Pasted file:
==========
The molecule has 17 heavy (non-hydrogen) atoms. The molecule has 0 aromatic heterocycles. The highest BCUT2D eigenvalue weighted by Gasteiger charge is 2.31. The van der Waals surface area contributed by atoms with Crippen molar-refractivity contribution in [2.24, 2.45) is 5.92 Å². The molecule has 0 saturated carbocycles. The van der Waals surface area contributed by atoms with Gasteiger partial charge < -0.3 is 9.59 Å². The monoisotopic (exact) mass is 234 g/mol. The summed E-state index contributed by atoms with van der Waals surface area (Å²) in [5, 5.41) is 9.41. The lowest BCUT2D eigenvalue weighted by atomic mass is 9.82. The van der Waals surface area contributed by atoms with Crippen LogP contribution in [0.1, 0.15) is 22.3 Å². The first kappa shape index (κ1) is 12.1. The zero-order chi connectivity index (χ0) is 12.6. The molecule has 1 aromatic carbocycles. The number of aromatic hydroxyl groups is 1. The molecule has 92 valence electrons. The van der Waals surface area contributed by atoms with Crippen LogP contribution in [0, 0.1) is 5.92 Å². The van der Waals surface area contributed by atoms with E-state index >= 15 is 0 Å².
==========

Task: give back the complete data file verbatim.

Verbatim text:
The molecule has 17 heavy (non-hydrogen) atoms. The molecule has 0 aromatic heterocycles. The highest BCUT2D eigenvalue weighted by Gasteiger charge is 2.31. The van der Waals surface area contributed by atoms with Crippen molar-refractivity contribution in [2.24, 2.45) is 5.92 Å². The molecule has 0 saturated carbocycles. The van der Waals surface area contributed by atoms with Gasteiger partial charge < -0.3 is 9.59 Å². The monoisotopic (exact) mass is 234 g/mol. The summed E-state index contributed by atoms with van der Waals surface area (Å²) in [5, 5.41) is 9.41. The lowest BCUT2D eigenvalue weighted by atomic mass is 9.82. The van der Waals surface area contributed by atoms with Crippen LogP contribution in [0.1, 0.15) is 22.3 Å². The first kappa shape index (κ1) is 12.1. The zero-order chi connectivity index (χ0) is 12.6. The molecule has 1 aromatic carbocycles. The number of aromatic hydroxyl groups is 1. The molecule has 92 valence electrons. The van der Waals surface area contributed by atoms with Crippen LogP contribution in [0, 0.1) is 5.92 Å². The van der Waals surface area contributed by atoms with E-state index >= 15 is 0 Å².